by Bram Stoker
Dracula Theme of Passivity
In the world of Dracula, being passive can get you into a lot of trouble. If you think something is fishy, or you aren't feeling quite right, you'd better say something. Staying quiet, or assuming that everything is going to be fine, will only get you bitten by a vampire. Take Jonathan Harker, for example, who ignores all the superstitious advice he's given on his way to Castle Dracula. He also ignores Dracula's advice to stay in his end of the castle, and falls asleep in a room where the Brides of Dracula could attack him. Mina is only attacked by Dracula because she agrees to stay home by herself instead of participating in the vampire hunt. If Mina hadn't been so passive and submissive to Harker, Van Helsing, and the other men, Dracula wouldn't have been able to get to her.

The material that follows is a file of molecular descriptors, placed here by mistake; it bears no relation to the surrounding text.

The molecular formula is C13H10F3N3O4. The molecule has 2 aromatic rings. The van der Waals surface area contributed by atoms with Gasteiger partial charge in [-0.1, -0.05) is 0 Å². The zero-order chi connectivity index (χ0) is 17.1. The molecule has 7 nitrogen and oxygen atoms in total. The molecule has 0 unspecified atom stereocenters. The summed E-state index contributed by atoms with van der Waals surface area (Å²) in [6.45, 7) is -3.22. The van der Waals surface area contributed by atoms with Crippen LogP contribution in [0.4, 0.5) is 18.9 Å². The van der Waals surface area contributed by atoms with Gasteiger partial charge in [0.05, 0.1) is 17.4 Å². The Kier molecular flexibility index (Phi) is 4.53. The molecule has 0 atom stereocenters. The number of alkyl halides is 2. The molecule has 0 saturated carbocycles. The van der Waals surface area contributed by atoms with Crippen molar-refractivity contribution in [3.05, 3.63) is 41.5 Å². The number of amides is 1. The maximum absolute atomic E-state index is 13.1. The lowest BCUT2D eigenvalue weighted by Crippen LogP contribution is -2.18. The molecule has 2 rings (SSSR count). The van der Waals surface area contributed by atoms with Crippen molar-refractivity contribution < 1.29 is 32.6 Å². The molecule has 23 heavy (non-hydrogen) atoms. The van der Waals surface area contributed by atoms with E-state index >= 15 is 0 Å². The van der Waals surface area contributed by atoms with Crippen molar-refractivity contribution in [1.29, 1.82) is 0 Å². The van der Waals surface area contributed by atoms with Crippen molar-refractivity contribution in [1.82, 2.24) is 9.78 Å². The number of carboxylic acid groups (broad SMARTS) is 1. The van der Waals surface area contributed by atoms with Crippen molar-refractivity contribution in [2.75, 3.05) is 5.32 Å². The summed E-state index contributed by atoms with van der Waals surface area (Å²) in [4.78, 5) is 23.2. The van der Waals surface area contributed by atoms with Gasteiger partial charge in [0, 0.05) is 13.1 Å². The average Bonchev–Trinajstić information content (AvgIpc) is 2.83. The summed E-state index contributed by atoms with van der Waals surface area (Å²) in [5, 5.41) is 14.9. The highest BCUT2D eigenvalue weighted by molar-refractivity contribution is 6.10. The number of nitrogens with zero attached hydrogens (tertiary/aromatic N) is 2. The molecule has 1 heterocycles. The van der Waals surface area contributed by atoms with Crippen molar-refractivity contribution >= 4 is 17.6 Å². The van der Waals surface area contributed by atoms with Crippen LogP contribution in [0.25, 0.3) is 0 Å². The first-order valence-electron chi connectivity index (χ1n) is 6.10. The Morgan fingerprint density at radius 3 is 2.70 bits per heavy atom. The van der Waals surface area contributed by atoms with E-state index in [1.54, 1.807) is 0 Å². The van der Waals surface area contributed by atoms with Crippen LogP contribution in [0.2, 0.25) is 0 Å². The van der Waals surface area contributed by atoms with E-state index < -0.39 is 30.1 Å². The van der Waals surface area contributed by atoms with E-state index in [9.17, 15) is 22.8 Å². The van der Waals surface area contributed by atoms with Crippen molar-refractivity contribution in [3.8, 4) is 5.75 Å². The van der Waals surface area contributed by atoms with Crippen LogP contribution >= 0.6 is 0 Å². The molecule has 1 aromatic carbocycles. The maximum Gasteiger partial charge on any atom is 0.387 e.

Questions About Passivity
- Why does Jonathan Harker not stand up for himself or say anything when he realizes that Dracula is bad news?
- Why is Jonathan present in the scene in which Dracula forces Mina to drink his blood (21.42)? Why does Stoker have Jonathan there, but in a helpless trance, instead of just having Mina on her own?
- Why is Lucy Westenra such an easy target for Dracula? If passivity makes people easy targets, shouldn't her natural spirit and spunkiness be a solid defense against vampires?
Chew on This
Mina only becomes an easy target for Dracula when she is overly passive: she stays home by herself at the request of the men, in spite of her own better judgment.
Jonathan Harker's passivity in Castle Dracula anticipates his later emasculation at the hands of the vampire, as Dracula victimizes Mina in their marriage bed.